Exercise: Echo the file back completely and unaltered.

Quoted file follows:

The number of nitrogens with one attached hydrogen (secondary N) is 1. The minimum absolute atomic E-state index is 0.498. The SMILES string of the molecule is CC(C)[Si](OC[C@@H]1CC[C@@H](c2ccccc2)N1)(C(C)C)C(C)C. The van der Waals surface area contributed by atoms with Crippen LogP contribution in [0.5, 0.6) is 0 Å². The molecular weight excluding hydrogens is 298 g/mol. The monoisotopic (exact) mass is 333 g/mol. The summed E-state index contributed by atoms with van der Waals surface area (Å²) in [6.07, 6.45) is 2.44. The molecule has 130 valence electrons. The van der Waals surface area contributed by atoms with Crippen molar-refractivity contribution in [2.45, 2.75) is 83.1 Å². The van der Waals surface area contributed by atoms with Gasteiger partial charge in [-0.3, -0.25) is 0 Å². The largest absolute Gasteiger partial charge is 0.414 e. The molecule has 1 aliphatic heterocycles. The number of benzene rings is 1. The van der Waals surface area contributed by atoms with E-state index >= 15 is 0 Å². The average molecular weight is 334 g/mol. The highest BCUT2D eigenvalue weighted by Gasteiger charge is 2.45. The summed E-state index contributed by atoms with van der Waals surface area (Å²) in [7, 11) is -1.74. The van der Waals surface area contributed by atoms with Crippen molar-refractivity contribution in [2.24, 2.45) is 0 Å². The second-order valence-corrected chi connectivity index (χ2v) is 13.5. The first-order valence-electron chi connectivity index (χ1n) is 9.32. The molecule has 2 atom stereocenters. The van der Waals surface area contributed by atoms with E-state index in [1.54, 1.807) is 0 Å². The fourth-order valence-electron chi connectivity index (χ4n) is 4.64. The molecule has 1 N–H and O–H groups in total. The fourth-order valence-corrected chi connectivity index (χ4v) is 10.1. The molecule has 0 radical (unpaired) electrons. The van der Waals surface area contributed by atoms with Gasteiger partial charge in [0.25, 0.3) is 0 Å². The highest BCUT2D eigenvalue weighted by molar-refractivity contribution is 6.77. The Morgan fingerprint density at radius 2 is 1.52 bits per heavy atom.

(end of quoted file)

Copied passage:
The number of nitrogens with one attached hydrogen (secondary N) is 1. The minimum absolute atomic E-state index is 0.498. The SMILES string of the molecule is CC(C)[Si](OC[C@@H]1CC[C@@H](c2ccccc2)N1)(C(C)C)C(C)C. The van der Waals surface area contributed by atoms with Crippen LogP contribution in [0.5, 0.6) is 0 Å². The molecular weight excluding hydrogens is 298 g/mol. The monoisotopic (exact) mass is 333 g/mol. The summed E-state index contributed by atoms with van der Waals surface area (Å²) in [6.07, 6.45) is 2.44. The molecule has 130 valence electrons. The van der Waals surface area contributed by atoms with Crippen molar-refractivity contribution in [2.45, 2.75) is 83.1 Å². The van der Waals surface area contributed by atoms with Gasteiger partial charge in [-0.3, -0.25) is 0 Å². The largest absolute Gasteiger partial charge is 0.414 e. The molecule has 1 aliphatic heterocycles. The number of benzene rings is 1. The van der Waals surface area contributed by atoms with E-state index >= 15 is 0 Å². The average molecular weight is 334 g/mol. The highest BCUT2D eigenvalue weighted by Gasteiger charge is 2.45. The summed E-state index contributed by atoms with van der Waals surface area (Å²) in [7, 11) is -1.74. The van der Waals surface area contributed by atoms with Crippen molar-refractivity contribution in [2.24, 2.45) is 0 Å². The second-order valence-corrected chi connectivity index (χ2v) is 13.5. The first-order valence-electron chi connectivity index (χ1n) is 9.32. The molecule has 2 atom stereocenters. The van der Waals surface area contributed by atoms with E-state index in [1.54, 1.807) is 0 Å². The fourth-order valence-electron chi connectivity index (χ4n) is 4.64. The molecule has 1 N–H and O–H groups in total. The fourth-order valence-corrected chi connectivity index (χ4v) is 10.1. The molecule has 0 radical (unpaired) electrons. The van der Waals surface area contributed by atoms with Gasteiger partial charge in [0.25, 0.3) is 0 Å². The highest BCUT2D eigenvalue weighted by molar-refractivity contribution is 6.77. The Morgan fingerprint density at radius 2 is 1.52 bits per heavy atom.